Most employers require documentation to support the need for a leave or an accommodation. For medical leaves and accommodations due to disabilities, your health care provider will need to complete a certification or other documentation. It’s your responsibility to ensure that the documentation is submitted to your employer (or leave administrator, if your employer outsources leave management). If the required documentation isn’t submitted, your leave could be denied.

  1. Your Documentation Is Incomplete

What if you submitted documentation but your request is still denied? A common reason: the documentation is incomplete. Always double check documentation to ensure it includes:

  • Start and end dates for your requested leave or accommodation.
  • Supporting medical information, if required. For example, if you need surgery, make sure to include the procedure date as well as the recovery period. If the recovery period is unknown, your health care provider should provide an estimate. Requesting a leave for an undetermined period of time could result in a delay or denial.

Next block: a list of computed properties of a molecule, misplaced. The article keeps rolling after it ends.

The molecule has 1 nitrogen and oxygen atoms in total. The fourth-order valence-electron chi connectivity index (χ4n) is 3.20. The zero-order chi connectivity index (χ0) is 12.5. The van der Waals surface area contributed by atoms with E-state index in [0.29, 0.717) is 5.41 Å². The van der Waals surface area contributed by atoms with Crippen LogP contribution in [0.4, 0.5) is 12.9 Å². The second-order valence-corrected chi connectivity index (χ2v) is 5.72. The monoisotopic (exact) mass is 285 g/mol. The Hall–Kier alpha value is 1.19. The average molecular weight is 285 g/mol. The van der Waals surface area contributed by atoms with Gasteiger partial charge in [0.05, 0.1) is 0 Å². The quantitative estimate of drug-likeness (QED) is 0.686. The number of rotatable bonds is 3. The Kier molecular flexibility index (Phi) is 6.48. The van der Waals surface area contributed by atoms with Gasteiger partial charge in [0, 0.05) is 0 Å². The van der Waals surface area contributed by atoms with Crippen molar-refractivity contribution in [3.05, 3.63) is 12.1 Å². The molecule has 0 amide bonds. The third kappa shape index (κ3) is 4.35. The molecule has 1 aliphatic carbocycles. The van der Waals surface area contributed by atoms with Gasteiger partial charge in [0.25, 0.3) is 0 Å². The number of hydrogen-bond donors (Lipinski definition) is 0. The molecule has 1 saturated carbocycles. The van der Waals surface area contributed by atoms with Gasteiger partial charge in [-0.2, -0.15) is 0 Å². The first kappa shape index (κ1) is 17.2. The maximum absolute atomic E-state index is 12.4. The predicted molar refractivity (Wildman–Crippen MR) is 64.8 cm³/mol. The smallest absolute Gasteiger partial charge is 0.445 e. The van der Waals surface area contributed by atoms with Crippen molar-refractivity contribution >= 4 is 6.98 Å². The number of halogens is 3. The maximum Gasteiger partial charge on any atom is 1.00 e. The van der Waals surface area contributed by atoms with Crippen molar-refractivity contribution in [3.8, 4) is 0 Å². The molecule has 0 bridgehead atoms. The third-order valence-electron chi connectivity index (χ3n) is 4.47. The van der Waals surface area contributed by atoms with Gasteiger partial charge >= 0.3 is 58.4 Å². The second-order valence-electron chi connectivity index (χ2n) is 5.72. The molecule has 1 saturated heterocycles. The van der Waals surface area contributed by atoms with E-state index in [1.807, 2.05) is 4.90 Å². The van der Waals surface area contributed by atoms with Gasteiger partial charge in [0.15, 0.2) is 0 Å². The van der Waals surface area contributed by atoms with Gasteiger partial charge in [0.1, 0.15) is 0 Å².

• Signatures and dates. Your healthcare provider will need to sign and date the form and provide some information about their practice. You also may need to sign and date the form.
  • All completed pages. It’s common for employees to submit only a partial form or one that is missing pages.

 

  1. You Didn’t Submit Documentation on Time

If you submit the required documentation after the due date, your leave request could be denied or delayed. It’s important to read all the materials your employer or leave administrator sends you and take note of any due dates.

If you’re having trouble getting the documentation from your health care provider or think you might miss a deadline, call your employer or leave administrator to explain the situation. Often, they will work with you and provide a documentation extension if they know you are trying to get your paperwork in on time.

  1. You Exceed Your Approved Leave Time